Several sources confirmed to TSN that We Are Golf, a lobby group of the game’s stakeholders, met with officials from Premier Doug Ford’s office on Tuesday. Ford was not involved in the meeting personally.
On Wednesday, the same group was set to meet with representatives from the Ministry of Heritage, Sport, Tourism and Culture Industries.
It’s not known what was discussed or what the outcome was but according to one person with knowledge of the discussions, “The fact that we are being heard is a good sign, I’d say.”
On April 16, the provincial government shut golf courses, tennis courts and playgrounds responding to a continued increase in daily case counts of COVID. It quickly backtracked on playgrounds after an outcry from the public but golf courses and tennis courts remained off-limits.
The government has stated that it brought in the measures as a way of limiting mobility. It wants residents to stay at home as much as possible.
Ford has been under pressure to reconsider his decision, with mayors, doctors, scientists and even PGA and LPGA tour professionals calling for golf to be played.
After her win on the LPGA on Saturday, Brooke Henderson was asked by an American journalist if she hoped the courses would open soon in her home province.
“I think golf is a great way to be outdoors and get some exercise, and it’s really unfortunate that they’re shut down right now,” said Henderson, who is from Smiths Falls, Ont. “Hopefully they’ll open up sooner than later. It’s a great way to, like I said, get exercise, fresh air, and also have a little bit of social by doing it pretty safely.”
The decision to close golf courses seems to fly in the face of advice provided to the provincial government by its own advisors.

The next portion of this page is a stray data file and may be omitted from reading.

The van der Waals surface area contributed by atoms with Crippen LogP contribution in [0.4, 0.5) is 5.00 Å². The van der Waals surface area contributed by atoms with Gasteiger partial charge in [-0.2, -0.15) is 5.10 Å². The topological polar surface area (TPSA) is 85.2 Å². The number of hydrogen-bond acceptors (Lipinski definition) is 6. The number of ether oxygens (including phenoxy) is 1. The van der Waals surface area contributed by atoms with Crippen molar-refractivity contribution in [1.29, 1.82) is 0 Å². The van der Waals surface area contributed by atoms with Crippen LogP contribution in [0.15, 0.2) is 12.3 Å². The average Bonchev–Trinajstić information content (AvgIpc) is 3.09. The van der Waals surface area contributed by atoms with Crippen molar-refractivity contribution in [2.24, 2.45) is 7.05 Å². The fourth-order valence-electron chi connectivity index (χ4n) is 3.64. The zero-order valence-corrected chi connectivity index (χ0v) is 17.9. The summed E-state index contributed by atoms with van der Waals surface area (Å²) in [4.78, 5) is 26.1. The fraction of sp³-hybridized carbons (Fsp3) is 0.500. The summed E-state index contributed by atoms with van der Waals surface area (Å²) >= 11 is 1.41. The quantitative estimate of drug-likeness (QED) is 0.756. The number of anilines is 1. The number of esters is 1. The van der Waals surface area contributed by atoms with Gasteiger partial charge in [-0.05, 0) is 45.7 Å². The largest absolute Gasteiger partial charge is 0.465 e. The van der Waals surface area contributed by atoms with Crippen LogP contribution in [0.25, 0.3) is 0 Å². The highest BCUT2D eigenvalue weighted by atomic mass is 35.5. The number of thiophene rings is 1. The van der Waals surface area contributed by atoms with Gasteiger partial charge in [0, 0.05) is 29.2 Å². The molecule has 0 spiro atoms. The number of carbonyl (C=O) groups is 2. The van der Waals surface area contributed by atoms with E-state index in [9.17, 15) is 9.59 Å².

The Ontario’s Science Table, created to provide information for the province’s response to COVID, said in a report that "social connections and outdoor activity are important to our overall physical and mental health" and that means "clearly encouraging safe outdoor activities."
Golf would seem to be the perfect activity to provide just that. Many doctors and scientists have stated that the risk of catching COVID while playing golf is extremely minimal.
"Nobody is getting this infection golfing,” said Isaac Bogoch, an infectious diseases physician and scientist, in an interview on Golf Talk Canada radio.
On Saturday, the Bridges at Tillsonburg, a course in southwestern Ontario, became the first to defy the order and opened for play. It has yet to receive any punishment and its tee sheet remains full.
Meanwhile, social media is filled with rumours about re-opening dates, none of which seem to cite any reliable sources, as golfers become anxious to return to the links. Last year, despite a late start, there were record rounds played.
In addition to a good recreational outlet, golf is big business in Ontario. An economic impact study released last year showed golf contributed $6.5 billion to the province’s GDP and provided more than 85,000 jobs.